Quantitative comparison of closed-loop and dual harmonic Kelvin probe force microscopy techniques
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|Title:||Quantitative comparison of closed-loop and dual harmonic Kelvin probe force microscopy techniques||Authors:||Kilpatrick, Jason I.
Weber, Stefan A. L.
Rodriguez, Brian J.
|Permanent link:||http://hdl.handle.net/10197/10145||Date:||28-Dec-2018||Online since:||2019-04-25T07:35:28Z||Abstract:||Kelvin probe force microscopy (KPFM) is a widely used technique to map surface potentials at the nanometer scale. In traditional KPFM, a feedback loop regulates the DC bias applied between a sharp conductive probe and a sample to nullify the electrostatic force (closed-loop operation). In comparison, open-loop techniques such as dual harmonic KPFM (DH-KPFM) are simpler to implement, are less sensitive to artefacts, offer the unique ability to probe voltage sensitive materials, and operate in liquid environments. Here, we directly compare the two techniques in terms of their bandwidth and sensitivity to instrumentation artefacts. Furthermore, we introduce a new correction for traditional KPFM termed “setpoint correction,” which allows us to obtain agreement between open and closed-loop techniques within 1%. Quantitative validation of DH-KPFM may lead to a wider adoption of open-loop KPFM techniques by the scanning probe community.||Funding Details:||Science Foundation Ireland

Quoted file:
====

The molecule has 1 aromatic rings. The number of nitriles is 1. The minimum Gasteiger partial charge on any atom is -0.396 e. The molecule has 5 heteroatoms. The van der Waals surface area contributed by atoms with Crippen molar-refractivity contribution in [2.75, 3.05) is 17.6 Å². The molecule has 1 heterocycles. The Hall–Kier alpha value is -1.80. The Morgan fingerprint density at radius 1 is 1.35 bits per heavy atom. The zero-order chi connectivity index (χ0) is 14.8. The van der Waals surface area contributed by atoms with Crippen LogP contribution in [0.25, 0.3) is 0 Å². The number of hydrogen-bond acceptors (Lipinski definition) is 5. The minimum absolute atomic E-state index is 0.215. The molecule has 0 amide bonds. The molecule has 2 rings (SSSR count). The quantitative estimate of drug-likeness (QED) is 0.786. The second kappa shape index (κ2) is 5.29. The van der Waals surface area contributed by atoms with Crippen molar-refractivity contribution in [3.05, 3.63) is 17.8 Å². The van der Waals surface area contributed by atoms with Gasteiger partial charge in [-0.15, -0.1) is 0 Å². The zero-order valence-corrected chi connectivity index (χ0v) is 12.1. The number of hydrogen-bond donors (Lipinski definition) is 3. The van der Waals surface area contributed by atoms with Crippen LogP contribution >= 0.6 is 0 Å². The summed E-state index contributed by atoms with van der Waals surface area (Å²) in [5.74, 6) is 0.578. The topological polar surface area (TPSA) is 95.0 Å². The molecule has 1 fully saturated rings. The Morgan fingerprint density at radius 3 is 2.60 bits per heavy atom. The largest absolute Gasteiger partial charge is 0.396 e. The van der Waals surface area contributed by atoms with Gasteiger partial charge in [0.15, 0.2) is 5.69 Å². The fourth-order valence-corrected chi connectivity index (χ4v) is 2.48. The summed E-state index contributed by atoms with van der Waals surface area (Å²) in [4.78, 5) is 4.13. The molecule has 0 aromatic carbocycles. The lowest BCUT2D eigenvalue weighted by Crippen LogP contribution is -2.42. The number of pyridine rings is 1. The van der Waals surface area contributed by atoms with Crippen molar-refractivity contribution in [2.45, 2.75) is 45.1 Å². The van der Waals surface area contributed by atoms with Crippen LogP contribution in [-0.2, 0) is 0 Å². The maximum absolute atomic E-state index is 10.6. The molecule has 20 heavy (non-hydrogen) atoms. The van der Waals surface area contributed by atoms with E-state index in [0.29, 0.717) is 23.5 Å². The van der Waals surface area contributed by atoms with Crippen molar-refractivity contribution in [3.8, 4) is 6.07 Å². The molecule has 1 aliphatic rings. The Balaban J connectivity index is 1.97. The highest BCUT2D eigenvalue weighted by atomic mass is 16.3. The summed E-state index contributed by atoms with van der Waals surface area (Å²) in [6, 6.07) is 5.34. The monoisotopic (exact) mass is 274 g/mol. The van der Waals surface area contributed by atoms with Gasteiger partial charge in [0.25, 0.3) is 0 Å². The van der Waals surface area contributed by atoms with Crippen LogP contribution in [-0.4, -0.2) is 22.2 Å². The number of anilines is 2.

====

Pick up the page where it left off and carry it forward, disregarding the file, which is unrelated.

University College Dublin
|Type of material:||Journal Article||Publisher:||AIP Publishing||Journal:||Review of Scientific Instruments||Volume:||89||Issue:||12||Start page:||123708||Copyright (published version):||2018 the Authors||Keywords:||Kelvin probe force microscopy; Nanometer scale; Dielectric properties; Electrical properties and parameters; Electrostatics||DOI:||10.1063/1.5025432||Language:||en||Status of Item:||Peer reviewed|
|Appears in Collections:||Conway Institute Research Collection|
Physics Research Collection
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